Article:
Is the city designed for cars, for cyclists, or for people? The shared space movement advocates freeing the streets from traffic lights, stop signs, zebra crossings, and kerbs, turning them into democratic spaces where all road-users can coexist. In this second part of our Shareable Cities series, we explore further ways in which cities are changing gear and becoming more pedestrianised.
Saying goodbye to light time wasters
Whether by foot or by car, most of us have to travel for twice the time due to unnecessarily long waits at traffic lights. Queuing takes up time in our already-busy lives, but the long wait for the green light also takes away the most important human interaction - eye contact. When travelling, we spend more time looking at street lights than we do interacting with each other. Drivers concentrate on the lights rather than what is going on in their surroundings, and pedestrians likewise look at lights rather than each other. While the interior of the motor car gives drivers a feeling of safety, those on the outside feel quite the opposite. As people feel unsafe, they walk less, and the opportunities, and impulse, to be around other people are diminished. An increase in carbon emissions, growing numbers of accidents, congestion and misallocated road space are only some of the factors that are affecting the usability of our streets.
Image copyright © Ralf Gosch
To reduce this ongoing problem, London recently unveiled new technology for pedestrian crossings which, by 2020, could reduce the numbers killed or injured by 40%. The plan is a trial of smart Split Cycle Offset Optimisation Technique (SCOOT) pedestrian crossings, which use cameras to monitor how many people are waiting for the green light. The system uses technology that adjusts the traffic signal’s timings and keeps the green crossing light lit for longer when it detects a large number of people waiting. London will be the first city in the world to trial this kind of intelligent traffic signal. They have particular benefits for those with disabilities, and others who require more time to cross the street, as well as keeping the car traffic flowing.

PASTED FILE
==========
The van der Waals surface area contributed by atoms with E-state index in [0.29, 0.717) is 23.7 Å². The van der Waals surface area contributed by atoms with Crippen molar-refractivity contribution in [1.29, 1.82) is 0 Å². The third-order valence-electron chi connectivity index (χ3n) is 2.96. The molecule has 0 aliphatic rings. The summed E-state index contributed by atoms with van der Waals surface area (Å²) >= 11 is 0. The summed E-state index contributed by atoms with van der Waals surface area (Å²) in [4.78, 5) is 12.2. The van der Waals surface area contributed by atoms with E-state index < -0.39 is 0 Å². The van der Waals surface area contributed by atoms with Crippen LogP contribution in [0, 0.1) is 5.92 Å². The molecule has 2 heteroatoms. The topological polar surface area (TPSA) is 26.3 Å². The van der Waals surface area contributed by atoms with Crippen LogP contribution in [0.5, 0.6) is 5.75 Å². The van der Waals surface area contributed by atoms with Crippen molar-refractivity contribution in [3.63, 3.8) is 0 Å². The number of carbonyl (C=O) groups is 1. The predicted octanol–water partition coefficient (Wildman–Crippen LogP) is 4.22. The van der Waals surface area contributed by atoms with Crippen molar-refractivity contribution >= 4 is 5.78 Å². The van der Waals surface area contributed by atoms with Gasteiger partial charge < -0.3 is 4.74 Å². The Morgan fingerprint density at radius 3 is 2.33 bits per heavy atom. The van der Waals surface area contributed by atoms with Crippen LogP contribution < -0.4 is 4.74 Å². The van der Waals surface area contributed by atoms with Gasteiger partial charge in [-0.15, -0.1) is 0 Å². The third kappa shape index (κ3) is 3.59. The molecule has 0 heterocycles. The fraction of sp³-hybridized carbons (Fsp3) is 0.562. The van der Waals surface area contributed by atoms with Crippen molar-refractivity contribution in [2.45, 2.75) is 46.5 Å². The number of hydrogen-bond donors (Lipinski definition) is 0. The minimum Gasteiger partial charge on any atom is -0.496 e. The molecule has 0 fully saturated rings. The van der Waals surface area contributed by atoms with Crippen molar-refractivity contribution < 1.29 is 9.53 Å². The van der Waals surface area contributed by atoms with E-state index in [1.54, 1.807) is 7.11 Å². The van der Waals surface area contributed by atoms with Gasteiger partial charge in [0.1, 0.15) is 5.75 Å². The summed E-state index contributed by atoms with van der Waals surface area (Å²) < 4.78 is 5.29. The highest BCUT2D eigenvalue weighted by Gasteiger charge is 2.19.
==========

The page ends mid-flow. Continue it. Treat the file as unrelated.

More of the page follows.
Many cities around the world are are studying the concept of shared space and encouraging pedestrians to cross the street whenever they want. In Britain, Kensington, Chelsea, Coventry,Portishead and Ipswich have already made the move toward becoming more shareable. Outside of the UK, the Belgian town of Ostende, Ejby in Denmark, and Drachten in Holland are introducing trial projects that challenge the importance of traffic lights.
The ‘naked streets’ concept is based on the theory that drivers pay more attention to surroundings when they can’t rely on strict traffic rules. The idea is to encourage motorists to recognise pedestrians as road fellows rather than obstacles.
‘Naked streets’ encourage the idea of shareable cities, where cars and pedestrians coexist in a clutter-free space, relying on a common sense of shared ownership and responsibility. Traffic lights, road signals, barriers and other traffic controls are being replaced by hand signs, nods and waves, in order to create walkable streets that are friendly to multiple users, not just cars.
The above video shows how Poynton in Cheshire has been getting closer to a civilised sustainable road culture since 2011 by creating the first ‘double roundel’ for a high traffic intersection which reduced the four-lane approaches to two lanes. Before, the town was divided by anti-social traffic. Thanks to the new streetscape it has been reunited and revitalised while allowing pedestrians to emerge on top of road usage hierarchy.